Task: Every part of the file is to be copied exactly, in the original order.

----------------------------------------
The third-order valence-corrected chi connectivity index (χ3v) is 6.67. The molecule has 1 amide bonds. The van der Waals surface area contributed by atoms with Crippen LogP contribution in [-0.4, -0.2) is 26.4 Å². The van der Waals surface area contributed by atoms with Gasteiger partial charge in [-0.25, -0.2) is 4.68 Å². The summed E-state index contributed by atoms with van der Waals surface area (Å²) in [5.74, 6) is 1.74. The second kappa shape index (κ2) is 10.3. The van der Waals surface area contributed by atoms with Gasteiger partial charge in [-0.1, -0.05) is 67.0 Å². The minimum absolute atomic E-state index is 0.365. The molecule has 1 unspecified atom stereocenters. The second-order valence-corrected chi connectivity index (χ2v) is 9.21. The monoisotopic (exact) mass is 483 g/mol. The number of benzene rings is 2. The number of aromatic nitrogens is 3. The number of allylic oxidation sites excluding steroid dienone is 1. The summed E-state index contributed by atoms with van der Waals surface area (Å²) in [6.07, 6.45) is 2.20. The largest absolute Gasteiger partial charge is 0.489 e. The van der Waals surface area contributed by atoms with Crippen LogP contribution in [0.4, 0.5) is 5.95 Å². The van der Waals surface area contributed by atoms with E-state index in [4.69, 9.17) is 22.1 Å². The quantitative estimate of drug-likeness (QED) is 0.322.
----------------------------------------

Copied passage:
The third-order valence-corrected chi connectivity index (χ3v) is 6.67. The molecule has 1 amide bonds. The van der Waals surface area contributed by atoms with Crippen LogP contribution in [-0.4, -0.2) is 26.4 Å². The van der Waals surface area contributed by atoms with Gasteiger partial charge in [-0.25, -0.2) is 4.68 Å². The summed E-state index contributed by atoms with van der Waals surface area (Å²) in [5.74, 6) is 1.74. The second kappa shape index (κ2) is 10.3. The van der Waals surface area contributed by atoms with Gasteiger partial charge in [-0.1, -0.05) is 67.0 Å². The minimum absolute atomic E-state index is 0.365. The molecule has 1 unspecified atom stereocenters. The second-order valence-corrected chi connectivity index (χ2v) is 9.21. The monoisotopic (exact) mass is 483 g/mol. The number of benzene rings is 2. The number of aromatic nitrogens is 3. The number of allylic oxidation sites excluding steroid dienone is 1. The summed E-state index contributed by atoms with van der Waals surface area (Å²) in [6.07, 6.45) is 2.20. The largest absolute Gasteiger partial charge is 0.489 e. The van der Waals surface area contributed by atoms with Crippen LogP contribution in [0.4, 0.5) is 5.95 Å². The van der Waals surface area contributed by atoms with E-state index in [4.69, 9.17) is 22.1 Å². The quantitative estimate of drug-likeness (QED) is 0.322.